Defining Atlanta: 'The city too busy to hate' always knows when to put politics aside

Atlanta Business Chronicle’s Defining Atlanta series continues March 12, with a look at how local business and political leaders have often put aside ideological differences in order to build one of the South’s most diverse economies.

The question is whether that winning formula is still being used today. A good sign, say those engaged in bringing jobs to the city, is that controversial pieces of legislation that made noise under the Gold Dome in 2019 have been mostly quiet this year.

Consider House Bill 481, better known as “the heartbeat bill.” Last year, it caused a backlash among movie studios and production companies, an important development considering how those companies are making Georgia into one of the top manufacturing centers for the film and TV industry outside of New York and Los Angeles.

This year, the heartbeat bill has been a non-issue, said Ryan Millsap, chairman and CEO of Atlanta’s Blackhall Studios. The reason: a federal judge last October temporarily blocked the law, which would have banned abortion once a fetal heartbeat is detected.

Currently, Millsap is watching a new piece of legislation, House Bill 1037, which would strengthen oversight of the state’s film tax credit program. It follows on the heels of a withering report about the industry earlier this year.

“The legislation they are working on is very intelligent,” Millsap said.

Atlanta’s film and TV industry has regained “the momentum we lost,” he added. “If we can get through this legislative session without a social, financial or political gaffe, what we can achieve will be significant.”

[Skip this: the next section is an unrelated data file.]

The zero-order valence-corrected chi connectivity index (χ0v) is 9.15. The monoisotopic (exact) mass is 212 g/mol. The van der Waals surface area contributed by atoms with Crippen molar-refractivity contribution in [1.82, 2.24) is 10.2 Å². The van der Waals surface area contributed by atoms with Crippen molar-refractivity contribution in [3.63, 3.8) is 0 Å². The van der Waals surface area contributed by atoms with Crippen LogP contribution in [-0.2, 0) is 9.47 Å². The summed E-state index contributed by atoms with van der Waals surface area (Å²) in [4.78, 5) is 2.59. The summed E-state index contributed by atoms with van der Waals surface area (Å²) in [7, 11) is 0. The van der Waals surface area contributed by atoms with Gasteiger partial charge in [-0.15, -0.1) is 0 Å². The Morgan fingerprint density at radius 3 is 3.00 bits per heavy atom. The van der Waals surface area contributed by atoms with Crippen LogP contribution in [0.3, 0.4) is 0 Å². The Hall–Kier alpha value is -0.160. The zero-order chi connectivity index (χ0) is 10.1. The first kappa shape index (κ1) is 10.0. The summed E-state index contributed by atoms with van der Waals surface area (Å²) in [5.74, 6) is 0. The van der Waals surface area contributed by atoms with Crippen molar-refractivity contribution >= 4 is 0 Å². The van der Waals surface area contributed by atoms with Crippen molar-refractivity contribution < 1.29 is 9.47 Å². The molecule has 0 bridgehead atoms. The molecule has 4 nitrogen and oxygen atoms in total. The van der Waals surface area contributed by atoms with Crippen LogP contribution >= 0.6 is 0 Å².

Millsap will join additional Defining Atlanta panelists at the March 12 event including:

Doug Hooker, executive director, Atlanta Regional Commission

Anne Kaiser, vice president of community and economic development with Georgia Power

John Yates, partner with the Atlanta law firm Morris Manning & Martin.

For the greater good

The program, held at the National Center for Civil and Human Rights, will highlight Atlanta’s reputation as “The City Too Busy To Hate” — more than just a slogan to the city’s business and political leadership. Charlie Loudermilk, the founder of Aaron Rents Inc., Andrew Young, former U.S. ambassador, Atlanta mayor and civil rights icon, John Portman, the renowned Atlanta architect, and Roberto Goizueta, the longtime CEO of The Coca-Cola Co, spent years uniting the interests of black and white business leaders throughout the city around economic growth and prosperity.

In Atlanta, putting political differences aside is still the norm when recruiting major companies. Former Gov. Nathan Deal and previous Atlanta Mayor Kasim Reed didn’t share political ideology, but they found common ground when it mattered.

Their wins included the expansions of NCR Corp. (NYSE: NCR), Anthem Inc. (NYSE: ANTM) and Norfolk Southern Corp. (NYSE: NSC) in Midtown, now home to one of the country’s top innovation districts, Technology Square.

The diversity of Atlanta’s workforce is also becoming a major attraction. Macy’s (NYSE: M) recently confirmed it is moving a technology unit employing close to 1,000 from San Francisco to Midtown Atlanta. In a Feb. 18 interview with Atlanta Business Chronicle, the company’s Chief Technology Officer Naveen Krishna described how Atlanta’s growing diversity played a role in the decision. “You see it in the workforce,” he said. “You see it in the pipeline of candidates you have in for interviews.”

A city that cares

The flow of capital for new development into long neglected parts of the city, and the speed those areas are gentrifying, are also unprecedented. While that is creating a more dynamic, urban environment that attracts people back to the city, Atlanta also has the largest share of gentrifying neighborhoods behind only Washington D.C., Portland, and Seattle. Over time, those trends will likely displace longtime city residents who waited years to see their neighborhoods on the cusp of revitalization.

“We are beginning to talk openly about equity issues, economic immobility, and our desire to improve that,” said the ARC’s Doug Hooker. “We are growing beyond a city too busy to hate to one that is also not too busy to care.”

Defining Atlanta is a quarterly event that explores what is uniquely Atlanta, from its places to the way it is dealing with its most pressing challenges. Previously, Defining Atlanta has explored how the city’s neighborhoods and culture compare to other cities in the Southeast, and the way suburban areas of the region are finding ways to thrive without a car.

By Douglas Sams

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